By Kelly G. Richardson, Esq.
The ancient Chinese concept of yin and yang deals with opposite and inseparable forces. Common interest developments (“homeowner associations”) have their own “yin and yang” issues, in which four basic and inseparable priorities must be balanced to produce a successful and harmonious community.
The four interests to be balanced are the association’s corporate, real estate, financial and community priorities. Each are critically important areas of emphasis for a healthy community, and the neglect or over-emphasis of one of these priorities often is the root of major association problems and conflict.
The “Corporate:” HOAs are a legal entity, and are governed by legal documents such as covenants and bylaws. Boards must obey laws and the governing documents and observe the corporate process.
The “Real Estate:” HOAs are real estate developments, and their boards must act to preserve, protect and maintain the common area and its architectural theme. Buildings, streets, and other common elements must be repaired and maintained.
The “Financial:” HOAs collect money from the owners and then spend it to benefit the association community. Money must be collected diligently and be spent wisely. Budgets, bids and bills are part of the “bottom line” in the association’s financial world.
The “Community:” HOAs are made up of people who chose to live in a way which trades some independence for the benefits of cooperatively sharing some control with one’s neighbors. The community interest attends to the fact that the members are not just stockholders or investors but neighbors, and boards promote the peacefulness of the community.
A closer examination the cause of many HOA struggles can often reveal an imbalance between these four central facets of association operation, as certain of these priorities may have been overemphasized or neglected.
The real estate often can conflict with the financial, as a board tries to keep the property in good repair but at the same time keep the budget under control. It can be tempting to put off preventative maintenance or reduce landscaping or janitorial services, in order to try to keep from increasing assessments and “hold the line” on expenses. The financial responsibilities demand that the board is careful to spend reasonably, but if taken too far, can result in member unhappiness as the property deteriorates in appearance.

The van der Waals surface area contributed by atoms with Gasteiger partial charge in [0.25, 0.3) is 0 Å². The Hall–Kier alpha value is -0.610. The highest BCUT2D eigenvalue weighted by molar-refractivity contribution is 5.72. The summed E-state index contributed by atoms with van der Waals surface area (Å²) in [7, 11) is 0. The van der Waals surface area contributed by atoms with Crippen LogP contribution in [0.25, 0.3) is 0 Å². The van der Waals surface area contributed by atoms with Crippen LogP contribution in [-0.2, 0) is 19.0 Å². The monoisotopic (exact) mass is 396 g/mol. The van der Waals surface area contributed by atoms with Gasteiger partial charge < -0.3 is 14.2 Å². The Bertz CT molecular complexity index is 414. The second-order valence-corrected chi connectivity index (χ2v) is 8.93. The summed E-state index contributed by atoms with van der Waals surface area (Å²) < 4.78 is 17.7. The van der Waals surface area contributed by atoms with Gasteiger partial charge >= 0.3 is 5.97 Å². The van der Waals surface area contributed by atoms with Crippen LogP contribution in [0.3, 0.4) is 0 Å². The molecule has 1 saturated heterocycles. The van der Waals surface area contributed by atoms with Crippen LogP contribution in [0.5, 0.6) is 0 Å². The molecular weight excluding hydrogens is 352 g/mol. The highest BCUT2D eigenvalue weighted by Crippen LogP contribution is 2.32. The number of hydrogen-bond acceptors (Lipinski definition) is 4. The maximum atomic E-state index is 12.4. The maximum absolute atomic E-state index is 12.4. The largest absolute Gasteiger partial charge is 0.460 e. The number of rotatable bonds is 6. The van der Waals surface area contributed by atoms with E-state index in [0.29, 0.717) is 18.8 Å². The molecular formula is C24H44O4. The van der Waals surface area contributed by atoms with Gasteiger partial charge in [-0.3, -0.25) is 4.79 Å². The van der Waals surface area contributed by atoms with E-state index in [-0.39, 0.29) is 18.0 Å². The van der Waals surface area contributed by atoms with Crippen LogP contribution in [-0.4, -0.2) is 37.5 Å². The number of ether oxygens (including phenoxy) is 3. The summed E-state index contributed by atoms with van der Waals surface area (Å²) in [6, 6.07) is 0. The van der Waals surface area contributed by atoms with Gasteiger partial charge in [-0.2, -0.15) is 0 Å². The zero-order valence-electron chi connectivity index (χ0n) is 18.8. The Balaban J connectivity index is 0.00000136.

The corporate interest often can conflict with the association’s community interest. The legalities are important, but too often boards, managers, and lawyers address only part of most decisions, asking “can the board do this,” but failing to ask “should the board do this?” Community interest might influence a board to take extra effort to inform the community in advance of a significant project, even though the board has the legal power under the bylaws to pursue it without member vote or input. Community interests might also occasionally influence a board to issue a warning before citing a member who has broken a rule, or to plan and fund community social events to promote interaction between neighbors.
Excellent association living depends upon balancing these competing priorities, making sure the association obeys the law and follows its governing documents; property in the community is well-maintained and presentable; assessment funds are carefully collected and carefully spent; and the community is a pleasant place to live, with residents feeling they are considered and valued by their association.
Kelly G. Richardson, Esq. is a Fellow of the College of Community Association Lawyers and Managing Partner of Richardson Ober PC, a law firm known for community association advice. Submit questions to KRichardson@ROpc.com. Past columns at www.HOAHomefront.com. All rights reserved®.
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